Speaking with The Evening Standard, Lord Monson suggested the laws were cruel. After losing his only son in tragic circumstances and with a sole daughter remaining, almost 600 years of succession will end when he and his brother die. He is one of the many voices speaking out against the discriminatory law. When asked why other aristocrats disagreed, ‘It’s not easy. However, to make omelettes you have to break eggs,’ he said.

Lady Kitty Spencer, Earl Spencer’s eldest child and not entitled to her father’s estate, has also spoken out. ‘Primogeniture can be a tricky topic because as times are changing, attitudes are as well,’ she told Town and Country Magazine.


Who Gets the Crown?

The hallmark of British aristocracy may be tradition, but even traditions change. Recently, Queen Elizabeth made a change that many didn’t see coming. The Succession to the Crown Act, passed in 2013, abolishes the law that decrees a male inherits the throne. Indeed, if the Queen makes an exception for her own family, women of the British aristocracy should be allowed the same.

The hallmark of British aristocracy may be tradition, but even traditions change.

Progress in Parliament 

In 2019, change seemed imminent. Philip Davies, the Conservative MP for Shipley, introduced the Hereditary Titles (Female Succession) Bill to Parliament. However, at the last moment, it failed to pass.

Still, a vocal minority continues to voice their dissent. In March, 2020, The Earl of Shrewsbury spoke out. ‘Maybe the Government, with their appetite for diversity and equality, should take the lead and support a private member’s bill. Indeed, should the minister indicate her support for this initiative, I will move the matter forward to try to secure a question for short debate in order to gauge the opinion of the House before moving forward,’ he said.


What Would Jane Do?

Jane Austen – long-held as English literature’s first feminist, saw male inheritance as an old fashioned concept. What if someone told her that almost 250 years later, the same laws would still be in place? If this line from Pride and Prejudice is anything to go by, I have a feeling she would have encouraged us to press on. ‘There is a stubbornness about me that never can bear to be frightened at the will of others. My courage always rises at every attempt to intimidate me.’

Surely, following The Succession to the Crown Act, the Queen invites the aristocracy to follow suit. After one thousand years, perhaps it’s finally time for a change.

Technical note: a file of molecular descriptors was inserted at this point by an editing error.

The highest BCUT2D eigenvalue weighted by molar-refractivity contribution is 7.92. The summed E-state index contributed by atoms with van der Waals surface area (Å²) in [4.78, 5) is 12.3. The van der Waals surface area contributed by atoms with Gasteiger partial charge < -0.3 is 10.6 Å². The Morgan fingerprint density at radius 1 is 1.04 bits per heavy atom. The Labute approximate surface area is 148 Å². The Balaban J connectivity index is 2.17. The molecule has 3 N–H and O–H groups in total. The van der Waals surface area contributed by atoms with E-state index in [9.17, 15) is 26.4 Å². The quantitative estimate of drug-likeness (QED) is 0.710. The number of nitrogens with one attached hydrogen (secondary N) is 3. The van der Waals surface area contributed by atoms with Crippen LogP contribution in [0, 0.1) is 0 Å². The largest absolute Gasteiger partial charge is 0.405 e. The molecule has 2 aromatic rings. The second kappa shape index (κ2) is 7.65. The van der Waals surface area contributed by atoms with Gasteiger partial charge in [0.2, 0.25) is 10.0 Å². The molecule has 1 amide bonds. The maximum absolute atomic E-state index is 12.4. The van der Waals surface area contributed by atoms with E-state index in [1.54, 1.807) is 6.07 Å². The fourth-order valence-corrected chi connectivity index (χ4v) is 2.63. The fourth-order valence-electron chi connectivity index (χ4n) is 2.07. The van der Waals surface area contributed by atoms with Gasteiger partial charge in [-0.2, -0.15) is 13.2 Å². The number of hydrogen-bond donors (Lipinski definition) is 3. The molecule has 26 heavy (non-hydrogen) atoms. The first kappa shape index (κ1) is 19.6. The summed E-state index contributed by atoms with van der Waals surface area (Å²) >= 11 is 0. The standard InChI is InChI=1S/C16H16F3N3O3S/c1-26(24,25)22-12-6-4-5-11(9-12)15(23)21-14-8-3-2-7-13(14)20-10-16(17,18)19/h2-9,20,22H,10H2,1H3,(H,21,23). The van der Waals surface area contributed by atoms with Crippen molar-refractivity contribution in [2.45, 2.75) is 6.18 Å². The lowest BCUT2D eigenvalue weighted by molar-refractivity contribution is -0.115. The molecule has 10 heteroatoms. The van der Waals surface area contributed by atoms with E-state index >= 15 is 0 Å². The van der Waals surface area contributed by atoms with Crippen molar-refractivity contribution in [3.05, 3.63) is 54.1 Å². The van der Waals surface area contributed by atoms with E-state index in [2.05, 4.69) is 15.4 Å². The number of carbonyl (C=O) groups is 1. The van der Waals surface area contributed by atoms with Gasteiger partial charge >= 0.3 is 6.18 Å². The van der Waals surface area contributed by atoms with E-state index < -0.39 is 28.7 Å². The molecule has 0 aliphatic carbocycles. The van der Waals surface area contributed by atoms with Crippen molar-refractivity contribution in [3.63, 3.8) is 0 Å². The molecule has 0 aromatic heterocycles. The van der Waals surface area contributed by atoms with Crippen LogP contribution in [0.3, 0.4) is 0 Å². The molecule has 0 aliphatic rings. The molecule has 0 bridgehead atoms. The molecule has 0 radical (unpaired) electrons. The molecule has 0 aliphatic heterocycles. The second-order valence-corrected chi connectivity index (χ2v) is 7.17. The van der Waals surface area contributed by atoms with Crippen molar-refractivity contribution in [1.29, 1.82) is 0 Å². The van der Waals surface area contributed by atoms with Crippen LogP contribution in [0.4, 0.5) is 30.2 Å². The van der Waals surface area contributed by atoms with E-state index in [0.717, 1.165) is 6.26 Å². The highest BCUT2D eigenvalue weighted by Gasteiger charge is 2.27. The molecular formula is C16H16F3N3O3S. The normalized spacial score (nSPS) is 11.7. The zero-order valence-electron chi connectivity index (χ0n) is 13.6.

Do you stand to inherit from a Dutch estate? Allow us to assist you. Dutch Probate provides a legal trinity of expertise, representation and fieldwork to assist emigrants and expats of Dutch descent. To find out more, please visit our website. Alternatively, you can email or telephone +31(0)85-0604243 (select 0).

Inheritance Closing the Australian Wealth Gap 

Inheritance Closing the Australian Wealth Gap 

You may think rich families get richer when their offspring receive an inheritance. Surprisingly, a recent report from the Australian Productivity Commission suggests this is only part of the picture.

The Productivity Commission, an independent research body advising the Australian Government, recently released a report on wealth transfer. The report is one of the first to examine the economic impact of wealth distributed through inheritance. The Government hopes to determine the effects of wealth inequality, mitigating the widening wealth gap.

Increase in Australian Inheritance 

Australians are becoming more affluent. As property value booms, so does the relative wealth of the generation who own houses. With falling fertility rates, older Australians have less offspring to distribute these assets to.

Unsurprisingly, the Productivity Commission found that the elderly, typically fiscally cautious, delay drawing down on this wealth. Saving for a ‘rainy day’ has seen an astronomical increase in personal wealth. This, combined with untouched and growing Superannuation (pension), has produced the wealthiest generation of Australians in history.

Struggling Australians Receive Bigger Boost

Inheritance is relative. If you’re already well-off, wealth transferred from your parents after death will have less impact than if you were struggling at the time of the windfall. Productivity Commissioner, Lisa Gropp, suggests that, ‘the less well‑off get a much bigger boost from wealth transfers.’

In recent years, inheritance represented 90 per cent of all inter-generational wealth transfers. The average windfall – AU$125,000. With private wealth re-distributed at such a scale and many Australians as sole beneficiaries, the report suggests this will close the wealth gap in Australia, not widen it.

The Timing of Inheritance Matters

The Commissioner is wary of claims that inheritance is the only important factor in wealth transfer. She suggests it’s the time in life one receives a windfall, that has the greater outcome. ‘But while inheritances weigh on economic mobility — by increasing the likelihood that wealthy parents have wealthy children — the effect is moderated by the lateness in life at which they are received,’ Gropp says.

It’s all very well to receive a hefty inheritance, but if you’re in retirement, this boost may not have a significant impact. Much better, she suggests, to receive inter-generational wealth when you’re making employment and family decisions.

Commission Predicts Huge Wealth Transfer

Over AU$120 billion was passed on between Australian families in 2018, but that figure is set to quadruple in the coming decade. ‘Nevertheless, absent a significant change in how wealth transfers are distributed or saved in the future… they are unlikely to significantly worsen wealth inequality in Australia in the coming decades,’ says Gropp.

The sheer magnitude of wealth soon available and continued frugality will undoubtedly increase personal wealth. However, receiving this wealth later in life may not help as much as it could. Perhaps it’s time for Australians to contemplate what that means.

Do you stand to inherit from a Dutch estate? Allow us to assist you. Dutch Probate provides a legal trinity of expertise, representation and fieldwork to assist emigrants and expats of Dutch descent. To find out more, please visit our website. Alternatively, you can email or telephone +31(0)85-0604243 (select 0).